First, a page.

Thursday, October 16, 2008

It's Like Bringing Home Your First Baby

Ok- so I just finished my last post a few minutes ago and then went to check Jada's blood sugar. She was at 121, which is actually a great number for her. However, it's not high enough to get her through until morning. So, I attempted to wake her up and feed her some cookies from a 100 calorie snack pack. While I never got her eyes open, I managed to feed her the cookies one by one- it took about 15 minutes to do it. While I was feeding her, I started to think about the most frequent question I get asked- which is- What has life been like since your little girl was diagnosed?
My response:
It has been like bringing our first child home from the hospital. I was nervous about everthing. With a newborn, you worry about sickness, whether they are eating enough, going to the bathroom enough, whether or not they are sleeping enough- wondering why their eyes keep crossing and if they will ever be able to focus. Nursing was difficult with my first child- he was a better sleeper than eater. I was exhausted from trying to feed him in the middle of the night when he really needed to eat, and he just wouldn't wake up unless you got him completely naked!. I would find diapers that had been changed in the middle of the night in different places around the house. Can't tell you how many I would find underneath our bed. I didn't want anyone else to care for our new little one- in my mind, I was barely capable, how could I dare let anyone else watch him? And the greatest thing that I discovered- was that I had this huge capacity for love that I had not formerly known. I would hold David and cry, just because he was mine- the greatest gift the Lord has ever given Jeff and I. I wanted to hold him tight and not let him go, because if I did, I knew he would grow up on me.
So- now- I worry about Jada getting what should be a simple stomach bug, because it could be life threatening. I worry about what and how much I give to her. Do I give her more if she wants more or do I tell her no? I worry when she is too thirsty and wets the bed at night- because when she does, she is way too high, probably has some ketones going on. I worry when she sleeps too long, because she may have passed out in her sleep and I'm gonna have to use that darn glucagon kit. I'm now feeding another child in the middle of the night- her life depends on it. Now- I find used test strips around the house. I always think I throw them away, but manage to find them in odd places. It's not a good thing to find a used lancet on the floor, it kind of hurts when you step on it. As for caring for her, my goodness. It's incredibly difficult to even leave her in the preschool room at church when I'm in the same building- let alone leave her with a babysitter. We've done it, once- but we left for our date after she had eaten, had a shot and a bedtime snack. Our family members at this point are too terrified of this disease to even think about watching her- and I'm okay with that, but I do think about what would happen to Jada if something happened to Jeff and I.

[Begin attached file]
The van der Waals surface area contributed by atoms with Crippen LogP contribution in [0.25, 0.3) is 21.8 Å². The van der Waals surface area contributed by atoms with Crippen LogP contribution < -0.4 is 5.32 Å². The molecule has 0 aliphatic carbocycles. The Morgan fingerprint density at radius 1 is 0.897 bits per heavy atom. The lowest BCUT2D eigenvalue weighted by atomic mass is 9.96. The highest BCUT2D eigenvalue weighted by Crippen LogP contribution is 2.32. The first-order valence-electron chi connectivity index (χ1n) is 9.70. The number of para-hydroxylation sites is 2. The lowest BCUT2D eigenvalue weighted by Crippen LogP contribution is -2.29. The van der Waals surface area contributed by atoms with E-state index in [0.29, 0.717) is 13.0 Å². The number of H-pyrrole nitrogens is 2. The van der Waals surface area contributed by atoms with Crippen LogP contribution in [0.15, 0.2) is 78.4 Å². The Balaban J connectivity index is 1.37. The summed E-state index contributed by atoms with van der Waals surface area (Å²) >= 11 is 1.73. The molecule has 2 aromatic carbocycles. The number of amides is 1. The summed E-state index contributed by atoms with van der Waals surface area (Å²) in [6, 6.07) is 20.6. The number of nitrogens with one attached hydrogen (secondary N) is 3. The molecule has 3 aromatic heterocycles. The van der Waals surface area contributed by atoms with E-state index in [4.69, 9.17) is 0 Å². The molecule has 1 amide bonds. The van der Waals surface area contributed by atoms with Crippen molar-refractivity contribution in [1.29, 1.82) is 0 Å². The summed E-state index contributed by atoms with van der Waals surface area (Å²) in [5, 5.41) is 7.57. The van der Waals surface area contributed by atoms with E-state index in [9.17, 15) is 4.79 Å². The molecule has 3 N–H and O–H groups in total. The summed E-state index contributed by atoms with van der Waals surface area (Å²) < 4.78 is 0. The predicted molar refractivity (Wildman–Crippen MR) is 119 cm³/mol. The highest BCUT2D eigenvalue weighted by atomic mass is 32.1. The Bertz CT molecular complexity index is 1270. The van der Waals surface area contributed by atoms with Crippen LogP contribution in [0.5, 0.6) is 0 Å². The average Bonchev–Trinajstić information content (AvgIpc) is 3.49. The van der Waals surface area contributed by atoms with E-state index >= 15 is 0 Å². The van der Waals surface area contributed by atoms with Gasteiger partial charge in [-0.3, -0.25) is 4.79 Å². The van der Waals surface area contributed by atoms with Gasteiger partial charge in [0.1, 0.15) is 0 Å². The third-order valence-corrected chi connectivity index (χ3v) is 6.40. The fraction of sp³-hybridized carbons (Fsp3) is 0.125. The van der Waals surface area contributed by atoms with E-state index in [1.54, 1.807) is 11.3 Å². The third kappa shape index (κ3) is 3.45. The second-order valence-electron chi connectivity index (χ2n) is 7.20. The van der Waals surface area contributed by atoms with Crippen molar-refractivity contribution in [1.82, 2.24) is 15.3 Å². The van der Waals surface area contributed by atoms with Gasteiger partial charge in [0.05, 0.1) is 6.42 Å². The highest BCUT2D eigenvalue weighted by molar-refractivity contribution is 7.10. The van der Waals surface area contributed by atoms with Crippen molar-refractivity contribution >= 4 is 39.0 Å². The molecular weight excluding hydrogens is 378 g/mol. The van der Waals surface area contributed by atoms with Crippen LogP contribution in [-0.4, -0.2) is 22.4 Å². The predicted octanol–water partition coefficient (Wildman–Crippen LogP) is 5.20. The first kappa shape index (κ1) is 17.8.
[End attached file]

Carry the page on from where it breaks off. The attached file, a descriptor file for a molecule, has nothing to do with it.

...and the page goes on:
Most of all, I cry. I cry alot. I cried tonight as I held her and helped her get those cookies down. I cry over her several nights a week before I go to bed while praying over her. I hold her a little longer when she wants to cuddle with me. I ask God to heal her and take this from her, but then tell him, "She's yours. She really belongs to You. If this disease brings you greater glory and creates a greater dependence on You for myself, and for Jada, then don't take it away, because we will be better for it."
So, for you parents, who have kids that are newly diagnosed, hang in there. Obviously, you've had a newborn and you made it through some of those slightly scary times- you can make it through this, too!


Curly said...

I did a search for blogs that mentioned CR and found you. It looks like we have several things in common other than CR. :)
I agree, having a sick child is just like bringing home a new baby. My son has Insulin-like Growth Factor 1 Deficiency (IGFD). Although not life threatening like diabetes, it can be scary. Right after I read your post, my Little Man came to me and said, "I don't feel good." I interpret that to mean, "My blood sugar is low and I need a snack."
It is really hard to trust others to take care of a sick child. I'll keep you and your little girl in my prayers.

Amy said...

Thanks for your comment! Congrats on your new one- sounds like you are due any time!
I have never hear d of IGFD- I'm going to have to look it up and see what it's all about. Blessings to you!

Curly said...


Jill Johnson said...

As usual, you amaze me in all you go through with Jada and still come out willing to do it all again the next day. I'm barely functioning with one healthy child. Who would have thought nearly 20 years ago that we'd both be mothers facing the challenges we face? I'm so proud of you for having the outlook you do and being willing to tell God to not take it away if it's part of His plan for your lives. So when are we going to schedule a playdate? (I know, it's a long commute. =p)

Lisa said...

Hi Amy! I found you via a comment you left on Penny's blog. Your post is so true...that is exactly what I thought of when I brought my daughter home from the hospital after her diagnosis. She was just a little over 3 at her diagnosis so I know at least a little of what you are going through.

From what I have read so far it sounds like you are doing a great job at staying positive!